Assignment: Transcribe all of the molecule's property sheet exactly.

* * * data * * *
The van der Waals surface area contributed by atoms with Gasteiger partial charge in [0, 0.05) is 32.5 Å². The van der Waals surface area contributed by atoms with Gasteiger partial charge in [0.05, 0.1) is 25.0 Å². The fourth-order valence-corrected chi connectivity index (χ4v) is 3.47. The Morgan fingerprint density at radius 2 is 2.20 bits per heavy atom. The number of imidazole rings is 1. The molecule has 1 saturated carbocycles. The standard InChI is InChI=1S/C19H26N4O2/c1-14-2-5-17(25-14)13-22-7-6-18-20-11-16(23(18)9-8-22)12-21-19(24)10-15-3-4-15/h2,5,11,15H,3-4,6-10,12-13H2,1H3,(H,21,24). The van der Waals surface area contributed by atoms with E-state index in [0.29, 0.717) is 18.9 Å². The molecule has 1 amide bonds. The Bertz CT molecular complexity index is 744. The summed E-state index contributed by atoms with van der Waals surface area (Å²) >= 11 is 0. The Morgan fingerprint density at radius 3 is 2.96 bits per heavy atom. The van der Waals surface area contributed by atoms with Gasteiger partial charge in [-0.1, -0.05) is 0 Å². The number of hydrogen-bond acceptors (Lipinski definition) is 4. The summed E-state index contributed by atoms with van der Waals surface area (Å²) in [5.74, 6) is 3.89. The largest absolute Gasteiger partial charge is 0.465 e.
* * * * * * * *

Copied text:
The van der Waals surface area contributed by atoms with Gasteiger partial charge in [0, 0.05) is 32.5 Å². The van der Waals surface area contributed by atoms with Gasteiger partial charge in [0.05, 0.1) is 25.0 Å². The fourth-order valence-corrected chi connectivity index (χ4v) is 3.47. The Morgan fingerprint density at radius 2 is 2.20 bits per heavy atom. The number of imidazole rings is 1. The molecule has 1 saturated carbocycles. The standard InChI is InChI=1S/C19H26N4O2/c1-14-2-5-17(25-14)13-22-7-6-18-20-11-16(23(18)9-8-22)12-21-19(24)10-15-3-4-15/h2,5,11,15H,3-4,6-10,12-13H2,1H3,(H,21,24). The van der Waals surface area contributed by atoms with E-state index in [0.29, 0.717) is 18.9 Å². The molecule has 1 amide bonds. The Bertz CT molecular complexity index is 744. The summed E-state index contributed by atoms with van der Waals surface area (Å²) >= 11 is 0. The Morgan fingerprint density at radius 3 is 2.96 bits per heavy atom. The van der Waals surface area contributed by atoms with Gasteiger partial charge in [-0.1, -0.05) is 0 Å². The number of hydrogen-bond acceptors (Lipinski definition) is 4. The summed E-state index contributed by atoms with van der Waals surface area (Å²) in [5.74, 6) is 3.89. The largest absolute Gasteiger partial charge is 0.465 e.